“Measure directors are defined and mentioned in Section

“Measure of a man is what
he does with power.”

-Plato

The above statement by
the great thinker Plato, is very applicable to the office of independent
directors. As this office is one where we see that the only major constraint or
restriction is that of the independent director, himself or herself not being vigilant
and not exercising the powers vested in them for the reason the company had
given them the office in the first place. The Act of 1956 really had nothing
much to say about independent directors other than making them mandatory for
registered companies, but the Act of 2013 has a lot more to say on this front1.
Independent directors are defined and mentioned in Section 149(6) and therefore
it is safe to say that their importance has been realized by law2. The
independent directors serve the basic role of balancing interests and uphold
corporate standards of their respective company3. An
independent director is a non-executive director, who has no relations with the
company that may inculcate any sort of bias whatsoever in his or her
relationship with the company.4 Even
in the NASDAQ rules, an independent director has been amply recognized and also
been given a clear definition as well5. Therefore
one thing can be said with a certainty that the office of an independent
director is one which has been recognized and given due importance over time.
The question which the researcher shall attempt to answer during the course of
this paper is why. Why the office of an independent director is an important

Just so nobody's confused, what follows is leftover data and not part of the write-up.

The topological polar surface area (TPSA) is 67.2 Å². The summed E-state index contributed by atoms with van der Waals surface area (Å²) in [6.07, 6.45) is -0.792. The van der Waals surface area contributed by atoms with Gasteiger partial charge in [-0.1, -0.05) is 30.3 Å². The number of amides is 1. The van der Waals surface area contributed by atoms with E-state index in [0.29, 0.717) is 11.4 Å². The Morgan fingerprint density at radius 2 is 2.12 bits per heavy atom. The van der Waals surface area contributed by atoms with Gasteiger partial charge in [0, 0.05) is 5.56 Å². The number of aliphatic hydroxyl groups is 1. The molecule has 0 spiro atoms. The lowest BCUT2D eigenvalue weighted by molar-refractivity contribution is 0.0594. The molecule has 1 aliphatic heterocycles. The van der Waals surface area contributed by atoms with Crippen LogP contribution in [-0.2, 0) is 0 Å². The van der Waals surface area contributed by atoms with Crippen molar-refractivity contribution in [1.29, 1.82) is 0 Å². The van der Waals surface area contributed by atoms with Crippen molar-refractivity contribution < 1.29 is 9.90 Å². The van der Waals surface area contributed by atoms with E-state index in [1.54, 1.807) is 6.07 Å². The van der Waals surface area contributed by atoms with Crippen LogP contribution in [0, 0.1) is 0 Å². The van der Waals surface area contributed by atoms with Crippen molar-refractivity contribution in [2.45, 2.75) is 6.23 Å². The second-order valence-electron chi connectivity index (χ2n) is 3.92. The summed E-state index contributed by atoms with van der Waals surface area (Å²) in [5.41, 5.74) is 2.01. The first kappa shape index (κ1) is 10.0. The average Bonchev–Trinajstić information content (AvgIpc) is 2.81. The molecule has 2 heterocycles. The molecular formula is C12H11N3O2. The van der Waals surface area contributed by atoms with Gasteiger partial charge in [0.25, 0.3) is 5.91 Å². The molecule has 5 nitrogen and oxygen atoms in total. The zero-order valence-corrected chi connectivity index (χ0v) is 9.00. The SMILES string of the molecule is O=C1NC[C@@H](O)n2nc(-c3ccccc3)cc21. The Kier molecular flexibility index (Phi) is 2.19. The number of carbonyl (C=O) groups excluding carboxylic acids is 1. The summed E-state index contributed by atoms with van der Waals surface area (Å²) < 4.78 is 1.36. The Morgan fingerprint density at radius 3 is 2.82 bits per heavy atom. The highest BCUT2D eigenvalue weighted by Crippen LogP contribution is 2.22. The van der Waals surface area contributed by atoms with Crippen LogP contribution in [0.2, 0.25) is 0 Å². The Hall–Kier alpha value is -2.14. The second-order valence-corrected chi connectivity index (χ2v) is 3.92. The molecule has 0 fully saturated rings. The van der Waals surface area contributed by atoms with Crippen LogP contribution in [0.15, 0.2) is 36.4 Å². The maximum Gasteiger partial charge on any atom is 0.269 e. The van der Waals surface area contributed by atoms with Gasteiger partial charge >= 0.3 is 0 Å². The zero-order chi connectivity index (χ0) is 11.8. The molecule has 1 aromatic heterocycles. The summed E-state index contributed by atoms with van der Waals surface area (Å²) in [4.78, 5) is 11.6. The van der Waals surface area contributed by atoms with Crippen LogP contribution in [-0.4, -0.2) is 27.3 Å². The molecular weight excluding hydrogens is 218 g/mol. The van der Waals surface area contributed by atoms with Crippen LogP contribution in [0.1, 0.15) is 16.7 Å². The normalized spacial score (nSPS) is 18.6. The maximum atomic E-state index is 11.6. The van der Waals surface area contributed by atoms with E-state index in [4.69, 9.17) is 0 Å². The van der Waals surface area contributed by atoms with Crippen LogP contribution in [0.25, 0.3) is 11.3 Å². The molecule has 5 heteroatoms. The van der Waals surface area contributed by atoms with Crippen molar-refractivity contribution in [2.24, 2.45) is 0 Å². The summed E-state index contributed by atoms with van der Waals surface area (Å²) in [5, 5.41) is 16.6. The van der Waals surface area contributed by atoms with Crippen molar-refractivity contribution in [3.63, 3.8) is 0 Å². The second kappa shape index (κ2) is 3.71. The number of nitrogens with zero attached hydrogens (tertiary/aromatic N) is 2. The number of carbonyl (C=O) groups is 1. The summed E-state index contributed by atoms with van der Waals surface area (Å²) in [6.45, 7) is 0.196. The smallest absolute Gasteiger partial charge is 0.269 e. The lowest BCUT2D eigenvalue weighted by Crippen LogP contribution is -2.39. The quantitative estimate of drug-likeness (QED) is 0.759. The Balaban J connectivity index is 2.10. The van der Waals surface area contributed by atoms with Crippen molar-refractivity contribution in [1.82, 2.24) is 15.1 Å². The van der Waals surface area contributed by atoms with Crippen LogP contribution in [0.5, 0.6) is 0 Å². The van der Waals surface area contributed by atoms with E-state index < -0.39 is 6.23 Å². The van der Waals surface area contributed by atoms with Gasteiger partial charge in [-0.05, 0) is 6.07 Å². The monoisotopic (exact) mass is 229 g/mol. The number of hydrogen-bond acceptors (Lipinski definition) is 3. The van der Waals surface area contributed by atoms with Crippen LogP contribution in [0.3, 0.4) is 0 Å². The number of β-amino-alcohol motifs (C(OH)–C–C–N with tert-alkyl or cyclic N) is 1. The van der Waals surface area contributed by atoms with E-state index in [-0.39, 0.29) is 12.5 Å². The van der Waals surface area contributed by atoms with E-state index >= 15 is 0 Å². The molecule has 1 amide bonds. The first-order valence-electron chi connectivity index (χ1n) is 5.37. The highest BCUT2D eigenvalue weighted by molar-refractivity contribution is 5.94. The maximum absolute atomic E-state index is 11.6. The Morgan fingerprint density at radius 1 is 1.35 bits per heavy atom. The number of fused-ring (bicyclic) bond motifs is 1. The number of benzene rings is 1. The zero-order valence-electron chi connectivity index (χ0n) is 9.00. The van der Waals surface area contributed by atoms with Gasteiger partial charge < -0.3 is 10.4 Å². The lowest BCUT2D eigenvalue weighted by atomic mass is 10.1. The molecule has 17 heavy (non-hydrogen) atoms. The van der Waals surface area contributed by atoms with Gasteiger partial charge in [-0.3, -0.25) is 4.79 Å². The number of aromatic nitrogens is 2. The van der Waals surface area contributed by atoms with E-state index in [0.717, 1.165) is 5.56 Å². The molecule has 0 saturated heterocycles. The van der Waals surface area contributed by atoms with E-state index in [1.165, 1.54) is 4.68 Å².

one and what are the functions it serves. As already established it is a
non-executive office, borne out of morality and ethics, keeping the interests
of the company and not the individual wants of the executive directors in mind.
The entire procedure as to how an independent director itself gives the
observer an idea of the independence of the person6.
Under the Companies Act, 2013, strict eligibility criteria have been laid down
for the appointment of independent directors. Some of which  are that an independent director should not
be related to the company or hold major stakes in it. He or she should also not
be related to any associate or subsidiary company. Neither should his or her
relatives have any pecuniary relationship with an associate or subsidiary
company. He or she also have to declare to the board that they are independent
at the time of their appointment and also notify the board at a time when that
status of independence is altered by factors both internal or external7.
Moreover, an independent director is not allowed to have any sort of stock